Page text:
Indeed, if there has so far been any kind of low point to Obama's first year, it is the disappointment that he appeared to bend over backwards as a gesture to an opposition that was clearly not in the slightest inclined to compromise on its hard-line positions. Obama is not at fault for extending a hand to his opposition, but he is expected to cease extending that hand when fingers start getting bitten off. Bush (i.e., Cheney) used every trick in the book, whether legal or merely questionable, to run roughshod over a minority Democratic opposition.

Obama, on the other hand, seems reluctant to use powers at his disposal to act in accordance with a large Democratic majority in both houses in Congress. There is great hope that he will use these powers decisively in the next year, not only to shore up his own support but also to underpin those members of his own party up for re-election this November.

The healthcare reform movement seems to have gotten stuck in some kind of mire, with special interests practically lining up at some proverbial cashier to buy off those legislators they deem susceptible to such sway. Their willingness to be so brazen about it, along with their apparent success, is troublesome, to say the least. On the other hand, the economic stimulus seems to be bearing fruit, and although this will never be fast enough to those out of work and without benefits or stricken by catastrophic illness, it is slowly but surely proving its detractors wrong.

The biggest disappointment was allowing White House Chief of Staff Rahm Emanuel's personal animosity for Howard Dean to exile Dean from his coveted position as secretary of health and human services. The country had perhaps no one else with the perfect combination of dedication, expertise and experience to fill this position. Obama, fairly or unfairly, and though he owed Dean his fairly smooth sail into office in 2008, owed Dean no obligation to appoint him to HHS, but he certainly owed it to the people of the United States to have such a uniquely suited individual in that position. That Dean was shut out of that position for what seems to be a petty vendetta is a black mark on Obama's record that is in no way mitigated by the fact that Emanuel is most likely the guilty party. If Obama is the place where the buck stops, then this was ultimately his call, and I think he blew it.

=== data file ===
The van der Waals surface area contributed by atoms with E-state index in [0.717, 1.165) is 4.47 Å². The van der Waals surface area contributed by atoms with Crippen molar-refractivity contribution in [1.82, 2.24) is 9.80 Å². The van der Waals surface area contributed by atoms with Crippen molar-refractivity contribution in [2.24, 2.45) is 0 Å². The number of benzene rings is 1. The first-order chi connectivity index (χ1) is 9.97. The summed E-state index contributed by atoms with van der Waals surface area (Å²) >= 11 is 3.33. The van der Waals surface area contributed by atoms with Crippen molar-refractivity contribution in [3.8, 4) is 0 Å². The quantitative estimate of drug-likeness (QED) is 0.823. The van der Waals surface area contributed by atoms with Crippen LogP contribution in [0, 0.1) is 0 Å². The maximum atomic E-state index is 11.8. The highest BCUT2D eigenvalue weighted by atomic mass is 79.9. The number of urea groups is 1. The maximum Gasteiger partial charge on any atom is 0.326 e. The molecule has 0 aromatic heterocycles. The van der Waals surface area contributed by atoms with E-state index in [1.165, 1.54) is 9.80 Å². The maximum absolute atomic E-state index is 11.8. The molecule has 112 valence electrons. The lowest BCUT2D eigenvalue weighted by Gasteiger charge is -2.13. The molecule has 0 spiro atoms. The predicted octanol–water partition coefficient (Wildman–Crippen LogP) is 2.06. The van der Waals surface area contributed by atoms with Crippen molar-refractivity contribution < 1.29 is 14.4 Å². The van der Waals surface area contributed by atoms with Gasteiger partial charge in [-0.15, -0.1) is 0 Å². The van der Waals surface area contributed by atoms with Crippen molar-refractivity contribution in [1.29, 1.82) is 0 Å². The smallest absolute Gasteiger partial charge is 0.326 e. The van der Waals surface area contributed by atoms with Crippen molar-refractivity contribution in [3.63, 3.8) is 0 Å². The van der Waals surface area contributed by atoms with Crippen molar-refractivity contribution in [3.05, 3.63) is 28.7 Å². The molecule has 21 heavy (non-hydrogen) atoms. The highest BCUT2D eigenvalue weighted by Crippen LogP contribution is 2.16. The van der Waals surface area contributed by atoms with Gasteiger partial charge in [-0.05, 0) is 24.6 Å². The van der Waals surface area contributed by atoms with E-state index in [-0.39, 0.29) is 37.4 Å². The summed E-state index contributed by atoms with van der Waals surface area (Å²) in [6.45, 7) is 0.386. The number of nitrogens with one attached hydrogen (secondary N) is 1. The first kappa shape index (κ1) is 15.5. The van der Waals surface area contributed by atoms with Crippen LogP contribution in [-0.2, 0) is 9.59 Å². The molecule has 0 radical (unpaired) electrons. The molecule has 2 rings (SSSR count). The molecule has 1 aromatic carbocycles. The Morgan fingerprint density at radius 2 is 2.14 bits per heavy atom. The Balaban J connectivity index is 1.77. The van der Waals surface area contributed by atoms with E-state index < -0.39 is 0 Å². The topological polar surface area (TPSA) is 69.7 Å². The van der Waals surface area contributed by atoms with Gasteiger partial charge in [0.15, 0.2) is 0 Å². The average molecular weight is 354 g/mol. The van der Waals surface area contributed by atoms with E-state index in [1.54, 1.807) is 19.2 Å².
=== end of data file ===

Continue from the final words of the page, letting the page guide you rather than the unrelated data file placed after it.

Other than that, I think that if Obama would pay a little less attention to the shrill extremes of his opposition, and a little more to the kind of people that worked tirelessly, and for free, to get him into the Oval Office, I think he'll be fine. Still, that is one big "if."

Marc Emory, 57
Dallas, TX/Duesseldorf, Germany

No Policy Reform? Buena Suerte, Obama

Obama's election was a signal of hope within moments of great despair. The neoliberal economy was resulting in a social quagmire for the great majorities of the US population. The highest moment is yet to come, but healthcare reform is a step in the right direction.

The greatest disappointment is how slow this administration has moved to get rid of the most infamous policies of the past administration, especially in foreign policy. For example, it seems a cold-blooded attitude--their silence over the Gaza Massacre and their veto over the Crimes of War report in the UN.

Policy toward Cuba, Haiti, Honduras and Puerto Rico are stagnated in the cold war era, which is preposterous. Obama is slightly to the left of Clinton, but far right to Jimmy Carter's era. It appears that those who worked so hard to get Obama elected--organized labor, center-left grassroots organizations, etc.--have been paid with a cold shoulder when advancing their principal political objectives. Buena suerte, Obama.

Rafael Arroyo Mercado

  • Share
  • Decrease text size Increase text size

Before commenting, please read our Community Guidelines.